The nutrition of the spring-calving dairy cow during the upcoming breeding season is absolutely critical for milk production in this lactation, but also to ensure the success of future lactations.

The recent cold weather and large levels of snow will have a significant impact on grass production this spring. So, it is imperative to feed the right amount of the right concentrate in the coming weeks.

There is a lot of choice when it comes to rations and nuts for the dairy cow. But are all dairy compounds created equal? Not necessarily.

Up to a few years ago, dairy farmers used to base their buying decisions when it came to their dairy feed on three factors:

• Relationship(s) with supplier(s);
• Protein percentage;
• Price

This is no longer the case, as more and more dairy farmers are asking about the UFL value of the dairy nuts they are ordering.

The UFL value is essentially the energy content of the ration/nut, with 1kg of air-dried barley having a UFL value of 1.0. The UFL value of the dairy feed is important, as it is linked directly to milk production.

Remember: 0.43UFL = 1L of milk.

Although the focus on the UFL value of the dairy feed is important and a positive step for the feed industry, it is important to understand that some ingredients have a much lower UFL value than others. See Table 1:

Table 1

The problem with these lower-energy ingredients is that it is almost impossible to produce a dairy nut that is above 0.92UFL.

By using these ingredients, we are compromising on the nutrition of the dairy cow and ultimately profit; even if these ingredients are at the bottom of the ingredients list, they still have an effect on the overall UFL of the dairy ration/nut.

## Achieving an extra €3,900 for a 100-cow dairy herd

If we look at a specific case of a 100-cow dairy herd producing 500,000L of milk per annum, it is easy to see the difference between feeding a 0.92UFL dairy ration versus a 0.96UFL dairy ration can have on farm profit. The cost of the two dairy nuts is the same at €270/t. See Table 2 below:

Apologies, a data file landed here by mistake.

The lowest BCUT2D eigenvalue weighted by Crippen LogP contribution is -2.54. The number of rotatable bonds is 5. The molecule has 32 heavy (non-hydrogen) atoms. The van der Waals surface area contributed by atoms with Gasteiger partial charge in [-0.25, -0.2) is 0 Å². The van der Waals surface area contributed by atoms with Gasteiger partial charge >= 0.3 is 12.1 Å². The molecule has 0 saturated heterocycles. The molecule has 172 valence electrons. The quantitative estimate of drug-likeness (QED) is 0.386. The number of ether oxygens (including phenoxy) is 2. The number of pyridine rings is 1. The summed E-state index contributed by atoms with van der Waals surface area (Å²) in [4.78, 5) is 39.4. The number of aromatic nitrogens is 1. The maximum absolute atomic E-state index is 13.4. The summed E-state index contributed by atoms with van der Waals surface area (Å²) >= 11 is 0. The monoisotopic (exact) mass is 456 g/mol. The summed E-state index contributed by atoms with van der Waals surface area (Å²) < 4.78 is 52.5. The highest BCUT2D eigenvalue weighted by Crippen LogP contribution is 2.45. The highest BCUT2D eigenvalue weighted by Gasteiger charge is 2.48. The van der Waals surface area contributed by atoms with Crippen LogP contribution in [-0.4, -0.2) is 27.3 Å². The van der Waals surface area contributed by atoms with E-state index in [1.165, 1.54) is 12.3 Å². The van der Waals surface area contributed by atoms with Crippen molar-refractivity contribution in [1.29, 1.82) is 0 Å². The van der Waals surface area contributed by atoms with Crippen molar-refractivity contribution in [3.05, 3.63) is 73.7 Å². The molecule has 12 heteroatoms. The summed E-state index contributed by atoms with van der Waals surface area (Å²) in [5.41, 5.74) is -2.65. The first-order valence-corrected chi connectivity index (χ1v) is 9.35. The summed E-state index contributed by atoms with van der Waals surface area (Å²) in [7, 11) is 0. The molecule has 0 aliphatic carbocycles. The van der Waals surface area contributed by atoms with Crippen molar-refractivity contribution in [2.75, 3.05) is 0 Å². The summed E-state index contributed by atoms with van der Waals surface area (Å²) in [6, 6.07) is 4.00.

Table 2. Calculations: total UFL supply = feeding rate multiplied by UFL/Kg; difference = total from compound A minus total from compound B; extra milk per head per day = difference divided by 0.43 (amount needed to produce 1L of Milk); total extra milk per day = extra milk per head multiplied by 100 (100-cow dairy herd); total extra milk per lactation = extra milk per day multiplied by 300 (300-day lactation); and extra income generated = total extra milk multiplied by milk price (35c/L including VAT).

As shown in Table 2 above, it is relatively easy to achieve an extra €3,900 from a 100-cow herd during a single lactation by feeding a higher-quality feed and maximising milk production.

If compound A was €10/t more expensive than compound B, it would still give a positive return on investment during the lactation.

A cost of €10/t extra equals €0.04/head at a 4kg/head feeding rate. The return on investment (ROI) is an extra 0.372L of milk, which equals an extra €0.13/head/day at 35c/L.

Therefore, this is a positive ROI of €0.09/cow/day, which is the equivalent to an extra €2,700 generated income for a 100-cow herd during lactation.

## Supreme Spring Breeder

Quinns of Baltinglass recently commissioned a new animal feed pelleting plant in Baltinglass, Co. Wicklow, and is using only high-quality, high-energy ingredients across its entire range of dairy, beef and sheep pellets with no “fillers” included.

The dairy compounds being sold by the company were formulated by the company’s nutritionist and are formulated with the dairy cow in mind to maximise efficient production. Below is the the spec of its Supreme Spring Breeder.

Quinns Supreme Spring Breeder is very high energy (0.96UFL), contains more than 50% cereal content and is manufactured from all high-quality ingredients – no wheatfeed, palm kernel or sunflower are included. It also includes the Rumi Pro Mineral Package – Rumi Pro Summer.

Key benefits:
• Reduces urea levels in milk – an ammonia grabber is included;
• Increased fertility – protected selenium and copper are included;
• Reduction in lameness – protected zinc and biotin are included;
• Improved herd health – high inclusion of vitamin E and protected copper.

The recommended feeding rate of Supreme Spring Breeder is 4kg/cow/day.

Quinns of Baltinglass has also recently installed an NIR machine on-site in its Baltinglass head office. With this, the company can now test on-farm forages – such as maize and grass silage – and provide nutrition advice based on the results.

Quinns has a dedicated company nutritionist and 10 technical sales advisors to provide year-round technical advice.